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Exhibition: Kuifje in Barcelona/ Tintin in Barcelona

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trifonius
Member
#11 · Posted: 7 Jun 2004 17:44
Hello Rasta!
which pages do you mean?
rastapopoulos
Member
#12 · Posted: 8 Jun 2004 09:47
In the book there is a section at the very back with lots of writing and panels from the books. It looks like a breakdown of the panels, and I would like to know what the author is commenting on.

Basically the last few pages! thanks!
trifonius
Member
#13 · Posted: 8 Jun 2004 20:47
Hello Rasta,
please give me the exact page numbers before I get starting to translate (I think page 61, but please confirm.).
rastapopoulos
Member
#14 · Posted: 9 Jun 2004 18:44
Hi Trifonious! I am most interested in the translation of pages 50 and 51. Page 50 I presume is about Dreams as the Title is "De Dromen" . It would be great if you could translate this. Thanks again!
rastapopoulos
Member
#15 · Posted: 9 Jun 2004 18:49 · Edited by: rastapopoulos
Any other translations that are of interest from that section of the book (pages 41 to 52) would be very kind. Thanks again!
trifonius
Member
#16 · Posted: 9 Jun 2004 20:34
Hello Rasta!
I will start translating ...
I will do one panel each time.
Where could it be sent to best? This forum?
trifonius
Member
#17 · Posted: 9 Jun 2004 21:18
Hi Rasta,
this is the panel of page 50, about dreams:
"(p. 50)

The dreams.
Hergé was a master of the language and the strict logics of dreams, and the apparant absurdity of what happens in dreams.
Furthermore, he was able to create a perfect balance between dream and reality that initiated the dream.
In bad dreams Tintin saw himself mummified by Egyptians and kidnapped by Snowy-as- cannibal; he saw Calculus on the board of a river discovering (doodsbloemen=flowers of death?), unaware of the lance threatening him; he has been threatened by a thirsty Haddock, who wants to split his head by a corkscrew … And Haddock saw himself as a child thrashed by the umbrella of Calculus, or he saw himself naked in a hall full of parrots (after a whole day listening to Castafiore and her parrot chattering), forced to listen to another recital of a cross-breeding between Castafiore and a parrot … Sometimes Hergé drawed a dream without distinguishing it from reality: de appearance of the prophet of revenge (Shouting Star) and of the violated and revengeful mummy (Seven Crystal Balls). For regarding mysterious and ominous objects, Hergé’s world between sleeping and awakeness is not different from what happens in his bad dreams."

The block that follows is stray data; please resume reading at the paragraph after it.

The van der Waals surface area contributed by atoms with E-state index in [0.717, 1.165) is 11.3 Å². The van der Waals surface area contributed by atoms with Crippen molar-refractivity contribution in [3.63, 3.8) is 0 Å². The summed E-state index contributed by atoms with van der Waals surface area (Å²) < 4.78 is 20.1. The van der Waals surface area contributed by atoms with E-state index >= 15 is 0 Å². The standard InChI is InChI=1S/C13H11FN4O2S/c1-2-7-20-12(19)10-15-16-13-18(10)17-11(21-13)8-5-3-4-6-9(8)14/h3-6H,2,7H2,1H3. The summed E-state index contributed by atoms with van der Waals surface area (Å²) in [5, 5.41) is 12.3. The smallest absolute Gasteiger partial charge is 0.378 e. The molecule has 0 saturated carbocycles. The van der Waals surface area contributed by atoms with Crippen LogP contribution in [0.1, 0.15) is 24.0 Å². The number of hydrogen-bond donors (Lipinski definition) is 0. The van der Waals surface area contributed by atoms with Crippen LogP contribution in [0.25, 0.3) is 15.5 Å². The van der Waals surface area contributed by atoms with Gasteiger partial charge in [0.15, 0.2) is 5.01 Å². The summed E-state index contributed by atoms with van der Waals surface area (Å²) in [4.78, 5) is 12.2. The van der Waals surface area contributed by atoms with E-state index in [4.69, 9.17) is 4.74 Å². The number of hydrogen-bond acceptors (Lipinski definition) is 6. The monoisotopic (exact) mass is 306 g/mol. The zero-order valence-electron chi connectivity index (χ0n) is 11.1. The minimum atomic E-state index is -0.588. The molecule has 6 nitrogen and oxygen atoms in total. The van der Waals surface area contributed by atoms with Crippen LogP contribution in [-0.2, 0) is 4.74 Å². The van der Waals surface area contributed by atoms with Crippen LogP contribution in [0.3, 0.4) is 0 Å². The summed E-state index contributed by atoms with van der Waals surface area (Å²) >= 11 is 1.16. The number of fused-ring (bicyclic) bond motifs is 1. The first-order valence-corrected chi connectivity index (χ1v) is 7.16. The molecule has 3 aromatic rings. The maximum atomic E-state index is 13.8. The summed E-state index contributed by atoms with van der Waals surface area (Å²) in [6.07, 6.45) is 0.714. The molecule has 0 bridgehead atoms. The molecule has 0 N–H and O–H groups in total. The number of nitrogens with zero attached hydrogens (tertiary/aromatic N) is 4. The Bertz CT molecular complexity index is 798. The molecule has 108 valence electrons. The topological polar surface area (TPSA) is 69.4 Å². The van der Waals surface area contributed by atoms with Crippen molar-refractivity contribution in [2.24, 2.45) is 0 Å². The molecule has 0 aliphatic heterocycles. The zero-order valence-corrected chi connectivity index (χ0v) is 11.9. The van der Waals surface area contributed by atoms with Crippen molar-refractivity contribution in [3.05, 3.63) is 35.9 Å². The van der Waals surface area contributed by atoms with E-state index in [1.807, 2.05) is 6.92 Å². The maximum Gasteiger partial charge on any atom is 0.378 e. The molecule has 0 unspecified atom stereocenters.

I hope it will be a bit accurate.
rastapopoulos
Member
#18 · Posted: 10 Jun 2004 11:31
Thanks Trifionius! Great translation, very intresting (for all of us). The dream sequences from the Tintin adventures have always facinated me as they are very surreal. For an Illustration project at Art collage I produced a parody Tintin cover, and i tried to recreate a Tintin dream scene. I think 'doodsbloemen' is translated as flowers of death, its in the dream scene in 'Prisoners of the Sun' where Calculas has his pendulem swinging over a plant which is sprouting skulls!
trifonius
Member
#19 · Posted: 10 Jun 2004 20:55
'Hi Rasta!
Here are the panels of page 51:

(p. 51 - 1)

A blinding clearness.
In ’The shouting Star’) Tintin does know the end of the world is nearby. After having showed pity with the people who doesn’t know yet, he returns to the blinding clearness of his own home. Hergé’s style (of drawing; Triphonius) is called ‘de Klare Lijn’ (the clear line) because of the clearness of his drawings. But behind this clearness there is often hidden a superstitious, dark poetry.


(p. 51-2)

Confusion of times.
In ‘The secret of the Unicorn’ Hergé -and Haddock- tell both by words and by liquor of the heroic acts on sea by the knight Hadoque. In 13 pages the present and the past are being confused: the flag to which Haddock is pointing, was waving in the 17th century.


(p. 51 – 3)

Perversion (or is it distortion? Triphonius)
Besides the visual perversions caused by the use of alcohol and by a TV-meeting with Calculus, we should mention the verbal distortions caused by Calculus’ deafness. This perversion by lack of information, by manipulation of information, or by too much information, is a theme that Hergé deeply handled in the comedy of misunderstanding, ‘The Castafiore Emerald’, and that he generated in the grotesque Carnival procession in ‘The Picaros.
rastapopoulos
Member
#20 · Posted: 11 Jun 2004 12:46
Thanks Trifonius,
It’s great having this information at last. Its just as interesting as I thought it would be. For the blinding clearness (p. 51-1) It refers to the Tintins realisation that the world is about to end, and he becomes delirious. This is the kind of magic Herge was able to create in his work. Its fascinating that Herge used such dark undercurrents in the Tintin adventures, and I feel there were certain parts of his psyche, sub-conscience were reflecting in his work (The doom of war loomed at the time of The Shooting Star), as with many other artists. This impending doom scenario is a great feat of 'closure' which Herge used to captivate the reader, using Tintin as a vehicle for the readers fears, and fright of what the future holds.

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